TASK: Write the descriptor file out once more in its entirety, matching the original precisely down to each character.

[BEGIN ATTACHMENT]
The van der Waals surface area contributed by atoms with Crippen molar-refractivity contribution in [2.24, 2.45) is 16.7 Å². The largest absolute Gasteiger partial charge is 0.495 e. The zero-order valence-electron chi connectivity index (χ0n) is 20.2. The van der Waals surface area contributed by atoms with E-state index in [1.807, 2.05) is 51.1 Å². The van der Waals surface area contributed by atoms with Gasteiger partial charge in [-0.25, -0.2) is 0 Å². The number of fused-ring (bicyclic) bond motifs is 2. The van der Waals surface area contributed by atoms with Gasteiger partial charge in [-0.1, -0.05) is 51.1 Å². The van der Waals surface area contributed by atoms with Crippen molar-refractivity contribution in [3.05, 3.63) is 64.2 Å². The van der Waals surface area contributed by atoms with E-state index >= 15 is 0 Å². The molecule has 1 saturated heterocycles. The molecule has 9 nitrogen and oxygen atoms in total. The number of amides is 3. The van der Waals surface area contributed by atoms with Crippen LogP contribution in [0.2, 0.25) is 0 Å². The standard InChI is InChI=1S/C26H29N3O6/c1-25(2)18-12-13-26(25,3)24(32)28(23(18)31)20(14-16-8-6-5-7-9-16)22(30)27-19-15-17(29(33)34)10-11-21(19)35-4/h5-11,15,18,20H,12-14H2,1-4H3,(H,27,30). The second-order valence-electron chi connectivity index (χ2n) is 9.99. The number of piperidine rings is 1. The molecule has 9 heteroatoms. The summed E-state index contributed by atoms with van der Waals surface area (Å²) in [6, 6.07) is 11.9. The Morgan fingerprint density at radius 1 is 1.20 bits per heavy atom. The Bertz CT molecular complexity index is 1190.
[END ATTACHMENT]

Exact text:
The van der Waals surface area contributed by atoms with Crippen molar-refractivity contribution in [2.24, 2.45) is 16.7 Å². The largest absolute Gasteiger partial charge is 0.495 e. The zero-order valence-electron chi connectivity index (χ0n) is 20.2. The van der Waals surface area contributed by atoms with E-state index in [1.807, 2.05) is 51.1 Å². The van der Waals surface area contributed by atoms with Gasteiger partial charge in [-0.25, -0.2) is 0 Å². The number of fused-ring (bicyclic) bond motifs is 2. The van der Waals surface area contributed by atoms with Gasteiger partial charge in [-0.1, -0.05) is 51.1 Å². The van der Waals surface area contributed by atoms with Crippen molar-refractivity contribution in [3.05, 3.63) is 64.2 Å². The van der Waals surface area contributed by atoms with E-state index >= 15 is 0 Å². The molecule has 1 saturated heterocycles. The molecule has 9 nitrogen and oxygen atoms in total. The number of amides is 3. The van der Waals surface area contributed by atoms with Crippen LogP contribution in [0.2, 0.25) is 0 Å². The standard InChI is InChI=1S/C26H29N3O6/c1-25(2)18-12-13-26(25,3)24(32)28(23(18)31)20(14-16-8-6-5-7-9-16)22(30)27-19-15-17(29(33)34)10-11-21(19)35-4/h5-11,15,18,20H,12-14H2,1-4H3,(H,27,30). The second-order valence-electron chi connectivity index (χ2n) is 9.99. The number of piperidine rings is 1. The molecule has 9 heteroatoms. The summed E-state index contributed by atoms with van der Waals surface area (Å²) in [6, 6.07) is 11.9. The Morgan fingerprint density at radius 1 is 1.20 bits per heavy atom. The Bertz CT molecular complexity index is 1190.